A macroscopic chemistry method for the direct simulation of non-equilibrium gas flows

Lilley, Charles Ranald (2005). A macroscopic chemistry method for the direct simulation of non-equilibrium gas flows PhD Thesis, School of Engineering, The University of Queensland.

       
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Author Lilley, Charles Ranald
Thesis Title A macroscopic chemistry method for the direct simulation of non-equilibrium gas flows
School, Centre or Institute School of Engineering
Institution The University of Queensland
Publication date 2005
Thesis type PhD Thesis
Supervisor Michael Macrossan
Total pages 190
Collection year 2005
Language eng
Subjects L
291899 Interdisciplinary Engineering not elsewhere classified
780102 Physical sciences
Abstract/Summary The macroscopic chemistry method for modelling non-equilibrium reacting gas flows with the direct simulation Monte Carlo (DSMC) method is developed and tested. In the macroscopic method, the calculation of chemical reactions is decoupled from the DSMC collision routine. The number of reaction events that must be performed in a cell is calculated with macroscopic rate expressions. These expressions use local macroscopic information such as kinetic temperatures and density. The macroscopic method is applied to a symmetrical diatomic gas. For each dissociation event, a single diatom is selected with a probability based on internal energy and is dissociated into two atoms. For each recombination event, two atoms are selected at random and replaced by a single diatom. To account for the dissociation energy, the thermal energies of all particles in the cell are adjusted. The macroscopic method differs from conventional collision-based DSMC chemistry procedures, where reactions are performed as an integral part of the collision routine. The most important advantage offered by the macroscopic method is that it can utilise reaction rates that are any function of the macroscopic flow conditions. It therefore allows DSMC chemistry calculations to be performed using rate expressions for which no conventional chemistry model may exist. Given the accuracy and flexibility of the macroscopic method, it has significant potential for modelling reacting non-equilibrium gas flows. The macroscopic method is tested by performing DSMC calculations and comparing the results to those obtained using conventional DSMC chemistry models and experimental data. The macroscopic method gives density profiles in good agreement with experimental data in the chemical relaxation region downstream of a strong shock. Within the shock where strongly non-equilibrium conditions prevail, the macroscopic method provides good agreement with a conventional chemistry model. For the flow over a blunt axisymmetric cylinder, which also exhibits strongly non-equilibrium conditions, the macroscopic method also gives reasonable agreement with conventional chemistry models. The ability of the macroscopic method to utilise any rate expression is demonstrated by using a two-temperature rate model that accounts for dissociation-vibration coupling effects that are important in non-equilibrium reacting flows. Relative to the case without dissociation-vibration coupling, the macroscopic method with the two-temperature model gives reduced dissociation rates in vibrationally cold flows, as expected. Also, for the blunt cylinder flow, the two-temperature model gives reduced surface heat fluxes, as expected. The macroscopic method is also tested with a number density dependent form of the equilibrium constant. For zero-dimensional chemical relaxation, the resulting relaxation histories are in good agreement with those provided by an exact Runge-Kutta solution of the relaxation behaviour. Reviews of basic DSMC procedures and conventional DSMC chemistry models are also given. A method for obtaining the variable hard sphere parameters for collisions between particles of different species is given. Borgnakke-Larsen schemes for modelling internal energy exchange are examined in detail. Both continuous rotational and quantised vibrational energy modes are considered. Detailed derivations of viscosity and collision rate expressions for the generalised hard sphere model of Hassan and Hash [Phys. Fluids 5, 738 (1993)] and the modified version of Macrossan and Lilley [J. Thermophys. Heat Transfer 17, 289 (2003)] are also given.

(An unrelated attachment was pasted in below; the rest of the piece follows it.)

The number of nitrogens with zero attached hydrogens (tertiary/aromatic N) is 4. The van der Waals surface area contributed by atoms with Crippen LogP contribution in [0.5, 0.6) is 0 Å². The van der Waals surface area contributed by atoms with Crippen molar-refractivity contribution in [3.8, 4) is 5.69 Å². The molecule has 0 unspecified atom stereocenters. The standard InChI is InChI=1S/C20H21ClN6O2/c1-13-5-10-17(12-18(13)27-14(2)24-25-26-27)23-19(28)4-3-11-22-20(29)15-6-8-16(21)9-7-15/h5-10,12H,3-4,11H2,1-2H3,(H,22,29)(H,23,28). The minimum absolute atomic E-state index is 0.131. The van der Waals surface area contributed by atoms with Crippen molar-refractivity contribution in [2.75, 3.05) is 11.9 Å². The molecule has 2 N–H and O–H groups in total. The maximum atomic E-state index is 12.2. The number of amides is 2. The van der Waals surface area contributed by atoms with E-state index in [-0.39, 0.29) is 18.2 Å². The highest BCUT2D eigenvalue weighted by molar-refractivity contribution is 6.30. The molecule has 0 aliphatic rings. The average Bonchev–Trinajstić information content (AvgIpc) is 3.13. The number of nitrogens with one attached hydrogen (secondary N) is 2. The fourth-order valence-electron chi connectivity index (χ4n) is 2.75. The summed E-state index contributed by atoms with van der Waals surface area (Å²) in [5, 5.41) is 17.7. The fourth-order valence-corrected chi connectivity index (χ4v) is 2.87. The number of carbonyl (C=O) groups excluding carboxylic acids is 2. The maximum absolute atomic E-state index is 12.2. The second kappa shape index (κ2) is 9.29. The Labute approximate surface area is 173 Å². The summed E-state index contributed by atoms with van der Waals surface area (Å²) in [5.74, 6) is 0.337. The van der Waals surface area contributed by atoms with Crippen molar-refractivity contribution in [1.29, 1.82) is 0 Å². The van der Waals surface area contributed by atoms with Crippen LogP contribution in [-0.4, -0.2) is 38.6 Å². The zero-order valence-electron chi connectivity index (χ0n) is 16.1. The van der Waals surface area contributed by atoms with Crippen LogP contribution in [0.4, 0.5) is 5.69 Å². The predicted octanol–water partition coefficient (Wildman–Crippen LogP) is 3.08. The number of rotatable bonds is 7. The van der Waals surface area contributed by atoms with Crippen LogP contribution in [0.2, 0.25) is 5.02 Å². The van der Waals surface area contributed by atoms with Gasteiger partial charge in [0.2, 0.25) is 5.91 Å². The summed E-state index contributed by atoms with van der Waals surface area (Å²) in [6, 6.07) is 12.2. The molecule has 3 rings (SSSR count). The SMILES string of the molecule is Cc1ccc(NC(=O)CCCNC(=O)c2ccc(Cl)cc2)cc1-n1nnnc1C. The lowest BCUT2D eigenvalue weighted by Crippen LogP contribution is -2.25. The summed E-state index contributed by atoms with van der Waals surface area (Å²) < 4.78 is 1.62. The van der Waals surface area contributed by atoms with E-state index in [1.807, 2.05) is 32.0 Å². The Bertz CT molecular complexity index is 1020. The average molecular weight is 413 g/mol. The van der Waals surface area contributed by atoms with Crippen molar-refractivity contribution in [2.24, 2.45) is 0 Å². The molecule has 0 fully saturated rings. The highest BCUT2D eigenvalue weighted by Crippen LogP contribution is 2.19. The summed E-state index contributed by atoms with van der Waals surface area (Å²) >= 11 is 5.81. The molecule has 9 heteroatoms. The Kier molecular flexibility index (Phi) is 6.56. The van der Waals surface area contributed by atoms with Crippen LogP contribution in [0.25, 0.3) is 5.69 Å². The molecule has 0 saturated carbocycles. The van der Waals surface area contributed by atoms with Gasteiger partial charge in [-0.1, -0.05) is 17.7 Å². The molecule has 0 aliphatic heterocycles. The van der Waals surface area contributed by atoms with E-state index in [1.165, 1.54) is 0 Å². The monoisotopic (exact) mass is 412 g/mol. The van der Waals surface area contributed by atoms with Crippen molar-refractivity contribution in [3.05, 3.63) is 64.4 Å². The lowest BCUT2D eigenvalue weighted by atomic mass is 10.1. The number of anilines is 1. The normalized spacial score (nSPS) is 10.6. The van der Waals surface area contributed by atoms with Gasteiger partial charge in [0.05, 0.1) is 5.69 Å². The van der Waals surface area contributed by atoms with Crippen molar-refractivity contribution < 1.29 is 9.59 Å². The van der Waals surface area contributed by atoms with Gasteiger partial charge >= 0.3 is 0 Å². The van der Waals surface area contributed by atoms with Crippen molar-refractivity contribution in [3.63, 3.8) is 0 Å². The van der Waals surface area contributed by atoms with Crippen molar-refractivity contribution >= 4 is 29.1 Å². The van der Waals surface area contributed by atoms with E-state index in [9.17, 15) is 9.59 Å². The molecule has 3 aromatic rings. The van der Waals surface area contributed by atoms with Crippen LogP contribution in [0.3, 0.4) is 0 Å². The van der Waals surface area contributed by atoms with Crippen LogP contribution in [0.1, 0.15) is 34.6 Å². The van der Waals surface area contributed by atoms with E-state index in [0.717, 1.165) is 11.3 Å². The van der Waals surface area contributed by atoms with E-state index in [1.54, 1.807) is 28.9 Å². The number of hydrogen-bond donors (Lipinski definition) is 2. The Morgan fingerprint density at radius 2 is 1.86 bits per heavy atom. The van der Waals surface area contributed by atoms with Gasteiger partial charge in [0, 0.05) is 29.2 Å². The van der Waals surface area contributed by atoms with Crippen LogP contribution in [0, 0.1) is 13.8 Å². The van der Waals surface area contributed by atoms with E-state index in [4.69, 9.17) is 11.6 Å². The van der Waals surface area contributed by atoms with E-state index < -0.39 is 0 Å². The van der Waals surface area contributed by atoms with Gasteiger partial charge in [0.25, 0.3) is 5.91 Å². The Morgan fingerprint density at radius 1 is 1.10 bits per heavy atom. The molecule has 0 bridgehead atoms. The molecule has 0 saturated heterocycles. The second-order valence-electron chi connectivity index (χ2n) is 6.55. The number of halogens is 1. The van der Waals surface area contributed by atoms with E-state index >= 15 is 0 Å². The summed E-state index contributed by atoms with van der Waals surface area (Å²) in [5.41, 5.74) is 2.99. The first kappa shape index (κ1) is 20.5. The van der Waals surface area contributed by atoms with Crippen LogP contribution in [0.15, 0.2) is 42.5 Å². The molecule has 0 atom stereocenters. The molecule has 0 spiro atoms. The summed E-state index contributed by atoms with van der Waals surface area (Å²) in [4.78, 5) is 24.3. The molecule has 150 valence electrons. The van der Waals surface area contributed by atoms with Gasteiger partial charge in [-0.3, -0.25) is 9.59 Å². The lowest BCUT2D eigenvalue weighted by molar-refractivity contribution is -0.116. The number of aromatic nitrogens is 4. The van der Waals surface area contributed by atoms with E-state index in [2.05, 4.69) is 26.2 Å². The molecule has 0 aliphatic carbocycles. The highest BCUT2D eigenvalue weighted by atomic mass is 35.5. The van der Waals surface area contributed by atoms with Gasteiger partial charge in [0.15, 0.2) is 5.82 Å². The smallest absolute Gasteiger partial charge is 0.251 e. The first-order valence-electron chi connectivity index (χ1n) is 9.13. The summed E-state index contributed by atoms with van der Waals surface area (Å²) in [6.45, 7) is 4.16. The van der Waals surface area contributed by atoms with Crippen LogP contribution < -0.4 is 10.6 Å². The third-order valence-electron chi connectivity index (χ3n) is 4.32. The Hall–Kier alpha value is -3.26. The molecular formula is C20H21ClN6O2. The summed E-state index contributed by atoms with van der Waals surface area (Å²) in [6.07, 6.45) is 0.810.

Keyword DSMC
rarefied gas dynamics
computational fluid dynamics

 
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Created: Fri, 21 Nov 2008, 16:54:30 EST